Jeopardy is added as Barbara rather foolishly picks up a seed that has been coated with DN6 - even though there is enough evidence to show that it is toxic. This provides an element of "race against time". They can't spend forever trying to work out how to warn against DN6. The obvious thing would have been to let Smithers know that his chemical is killing the useful insects, but that avenue is blocked by Forester's murder of the civil servant Farrow, who had planned to prevent its production.
There is some argument as to when the Doctor starts to become the character that we know today - the crusader who will fight injustice wherever, or whenever, he encounters it. Some have seen it in his decision to venture into the aqueducts of the planet Sense-Sphere. He could simply have let the Sensorites sort this out for themselves. All other stories so far have seen the Doctor act purely to regain his TARDIS, or free his companions - primarily his grand-daughter.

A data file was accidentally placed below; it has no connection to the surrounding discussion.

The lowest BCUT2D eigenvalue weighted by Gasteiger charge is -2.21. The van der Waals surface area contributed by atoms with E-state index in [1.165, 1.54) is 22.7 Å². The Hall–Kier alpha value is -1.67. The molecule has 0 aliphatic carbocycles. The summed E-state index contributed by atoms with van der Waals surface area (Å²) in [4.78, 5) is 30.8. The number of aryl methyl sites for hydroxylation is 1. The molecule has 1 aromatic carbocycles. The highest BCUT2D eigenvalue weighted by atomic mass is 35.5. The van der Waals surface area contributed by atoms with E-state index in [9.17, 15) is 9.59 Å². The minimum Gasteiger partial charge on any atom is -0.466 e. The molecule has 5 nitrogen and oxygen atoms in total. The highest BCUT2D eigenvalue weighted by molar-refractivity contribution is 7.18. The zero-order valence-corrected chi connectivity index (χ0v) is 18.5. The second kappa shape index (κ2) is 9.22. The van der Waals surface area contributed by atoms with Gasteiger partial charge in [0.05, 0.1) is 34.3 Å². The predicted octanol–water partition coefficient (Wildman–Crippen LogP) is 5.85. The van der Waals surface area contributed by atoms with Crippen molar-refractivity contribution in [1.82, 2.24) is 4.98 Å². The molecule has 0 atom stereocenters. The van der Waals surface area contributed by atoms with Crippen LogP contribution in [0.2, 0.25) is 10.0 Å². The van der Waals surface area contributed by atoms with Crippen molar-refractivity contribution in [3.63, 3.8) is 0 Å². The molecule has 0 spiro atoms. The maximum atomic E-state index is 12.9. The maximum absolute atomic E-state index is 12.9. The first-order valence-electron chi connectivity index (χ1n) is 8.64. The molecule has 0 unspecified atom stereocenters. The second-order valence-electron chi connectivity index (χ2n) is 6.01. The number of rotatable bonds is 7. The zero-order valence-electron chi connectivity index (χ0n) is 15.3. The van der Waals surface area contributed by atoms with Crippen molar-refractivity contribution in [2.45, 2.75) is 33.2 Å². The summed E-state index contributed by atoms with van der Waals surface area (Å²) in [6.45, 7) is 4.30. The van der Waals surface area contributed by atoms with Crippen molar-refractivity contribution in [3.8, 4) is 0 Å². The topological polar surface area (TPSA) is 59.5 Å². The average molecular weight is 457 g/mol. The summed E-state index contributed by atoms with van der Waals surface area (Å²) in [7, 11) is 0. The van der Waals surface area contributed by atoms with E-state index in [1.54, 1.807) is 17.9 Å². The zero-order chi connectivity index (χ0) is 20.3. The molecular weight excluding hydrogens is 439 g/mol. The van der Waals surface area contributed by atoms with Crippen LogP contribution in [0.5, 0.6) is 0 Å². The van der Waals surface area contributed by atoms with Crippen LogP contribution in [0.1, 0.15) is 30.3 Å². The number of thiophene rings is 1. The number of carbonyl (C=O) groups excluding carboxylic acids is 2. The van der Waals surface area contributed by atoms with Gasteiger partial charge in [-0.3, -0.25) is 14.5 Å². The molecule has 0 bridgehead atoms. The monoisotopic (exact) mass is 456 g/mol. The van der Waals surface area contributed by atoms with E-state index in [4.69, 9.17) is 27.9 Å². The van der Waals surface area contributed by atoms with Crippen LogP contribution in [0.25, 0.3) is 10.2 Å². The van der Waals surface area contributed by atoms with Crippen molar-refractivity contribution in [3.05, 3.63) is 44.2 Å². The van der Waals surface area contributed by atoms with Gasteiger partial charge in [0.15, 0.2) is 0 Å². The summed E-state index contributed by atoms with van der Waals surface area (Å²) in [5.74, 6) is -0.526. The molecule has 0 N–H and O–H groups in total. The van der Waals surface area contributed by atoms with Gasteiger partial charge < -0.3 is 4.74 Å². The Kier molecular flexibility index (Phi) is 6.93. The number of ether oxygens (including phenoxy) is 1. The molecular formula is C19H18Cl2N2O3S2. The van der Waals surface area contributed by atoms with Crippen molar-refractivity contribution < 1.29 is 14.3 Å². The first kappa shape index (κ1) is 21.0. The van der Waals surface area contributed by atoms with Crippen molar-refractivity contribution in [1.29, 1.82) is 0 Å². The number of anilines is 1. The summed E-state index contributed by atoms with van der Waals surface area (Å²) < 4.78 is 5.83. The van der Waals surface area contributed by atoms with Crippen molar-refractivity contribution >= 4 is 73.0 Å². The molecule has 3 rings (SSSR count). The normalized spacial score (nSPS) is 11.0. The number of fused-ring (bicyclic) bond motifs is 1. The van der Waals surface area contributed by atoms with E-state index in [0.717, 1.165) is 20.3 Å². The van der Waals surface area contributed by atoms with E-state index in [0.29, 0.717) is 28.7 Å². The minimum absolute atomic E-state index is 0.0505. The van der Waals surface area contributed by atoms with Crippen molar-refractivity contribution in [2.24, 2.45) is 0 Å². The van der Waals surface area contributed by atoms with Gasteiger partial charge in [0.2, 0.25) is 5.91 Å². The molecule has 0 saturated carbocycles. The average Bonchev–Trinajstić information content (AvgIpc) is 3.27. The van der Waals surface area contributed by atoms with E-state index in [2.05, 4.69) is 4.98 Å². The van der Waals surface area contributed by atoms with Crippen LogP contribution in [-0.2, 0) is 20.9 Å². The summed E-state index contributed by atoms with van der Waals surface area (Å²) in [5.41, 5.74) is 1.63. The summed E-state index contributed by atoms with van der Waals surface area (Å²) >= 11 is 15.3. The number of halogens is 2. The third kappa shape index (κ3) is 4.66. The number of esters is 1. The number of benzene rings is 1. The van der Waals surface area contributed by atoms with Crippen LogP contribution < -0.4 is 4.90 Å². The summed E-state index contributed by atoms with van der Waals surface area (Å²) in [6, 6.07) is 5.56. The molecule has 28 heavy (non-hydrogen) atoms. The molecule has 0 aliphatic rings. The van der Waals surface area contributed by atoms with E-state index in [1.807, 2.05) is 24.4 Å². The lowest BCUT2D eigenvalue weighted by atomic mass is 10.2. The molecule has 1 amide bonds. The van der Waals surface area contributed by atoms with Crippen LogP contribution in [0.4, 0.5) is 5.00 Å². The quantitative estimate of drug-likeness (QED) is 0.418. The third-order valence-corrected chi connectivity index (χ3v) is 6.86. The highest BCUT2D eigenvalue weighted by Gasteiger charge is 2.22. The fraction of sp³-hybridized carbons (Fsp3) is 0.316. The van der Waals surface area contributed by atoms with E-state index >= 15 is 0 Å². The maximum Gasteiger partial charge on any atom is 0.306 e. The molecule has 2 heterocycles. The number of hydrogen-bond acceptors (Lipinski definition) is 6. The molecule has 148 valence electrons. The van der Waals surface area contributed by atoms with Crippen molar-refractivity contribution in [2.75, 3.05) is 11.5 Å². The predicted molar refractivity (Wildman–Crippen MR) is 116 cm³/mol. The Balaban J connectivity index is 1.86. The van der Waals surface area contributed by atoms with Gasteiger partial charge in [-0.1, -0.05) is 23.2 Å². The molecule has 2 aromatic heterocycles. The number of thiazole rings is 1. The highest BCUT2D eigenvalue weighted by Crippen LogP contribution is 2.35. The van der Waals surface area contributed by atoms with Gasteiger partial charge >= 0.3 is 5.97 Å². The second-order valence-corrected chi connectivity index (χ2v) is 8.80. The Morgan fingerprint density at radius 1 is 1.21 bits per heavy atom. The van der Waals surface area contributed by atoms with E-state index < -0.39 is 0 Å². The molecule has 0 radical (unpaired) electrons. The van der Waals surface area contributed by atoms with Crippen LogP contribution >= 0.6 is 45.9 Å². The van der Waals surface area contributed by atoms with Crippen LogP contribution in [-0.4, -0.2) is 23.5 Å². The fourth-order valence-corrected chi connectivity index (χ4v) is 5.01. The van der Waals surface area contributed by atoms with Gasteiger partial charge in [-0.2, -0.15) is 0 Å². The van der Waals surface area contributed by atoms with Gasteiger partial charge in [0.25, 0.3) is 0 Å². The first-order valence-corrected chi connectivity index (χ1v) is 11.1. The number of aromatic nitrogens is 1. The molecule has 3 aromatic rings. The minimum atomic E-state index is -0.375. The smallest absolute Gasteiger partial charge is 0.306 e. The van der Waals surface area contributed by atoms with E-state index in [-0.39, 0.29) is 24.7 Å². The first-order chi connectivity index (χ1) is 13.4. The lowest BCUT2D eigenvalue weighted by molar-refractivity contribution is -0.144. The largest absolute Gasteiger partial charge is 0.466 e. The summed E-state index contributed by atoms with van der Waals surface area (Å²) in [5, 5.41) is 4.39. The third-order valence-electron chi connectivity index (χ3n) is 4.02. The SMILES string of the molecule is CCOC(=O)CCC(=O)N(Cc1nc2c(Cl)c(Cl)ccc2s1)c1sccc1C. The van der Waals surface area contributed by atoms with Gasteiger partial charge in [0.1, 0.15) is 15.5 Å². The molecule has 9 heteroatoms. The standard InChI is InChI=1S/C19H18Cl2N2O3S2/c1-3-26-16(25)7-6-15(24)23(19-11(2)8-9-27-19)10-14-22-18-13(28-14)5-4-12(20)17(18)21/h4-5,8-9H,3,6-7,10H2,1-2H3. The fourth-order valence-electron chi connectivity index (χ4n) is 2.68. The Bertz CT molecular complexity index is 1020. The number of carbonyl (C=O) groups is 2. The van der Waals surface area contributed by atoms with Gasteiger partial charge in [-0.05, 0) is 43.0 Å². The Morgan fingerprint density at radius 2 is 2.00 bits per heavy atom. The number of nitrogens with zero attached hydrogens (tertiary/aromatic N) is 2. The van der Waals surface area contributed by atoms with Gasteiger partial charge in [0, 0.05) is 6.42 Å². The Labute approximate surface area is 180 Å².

Here in this story, the TARDIS crew have the chance to get back to the ship, and need to do it quickly as Barbara could die otherwise, and yet the Doctor decides that a stand must be made. This is helped by Barbara herself urging her friends to do so, despite the risks to herself.
The Smithers / Forester / Farrow half of the plot is lifted straight from a police show, like Z-Cars or Dixon of Dock Green. Had the story not been cut down from four to three episodes, there would have been a lot more of Smithers and Forester becoming increasingly suspicious of each other (mainly due to the acts of sabotage by the TARDIS crew), and the roles of local switchboard operator Hilda Rowse and her policeman husband Bert would have been enhanced. More would have been made of how Hilda worked out that Forester was impersonating Farrow. As it was broadcast, Hilda seems to make some incredible intuitive leaps.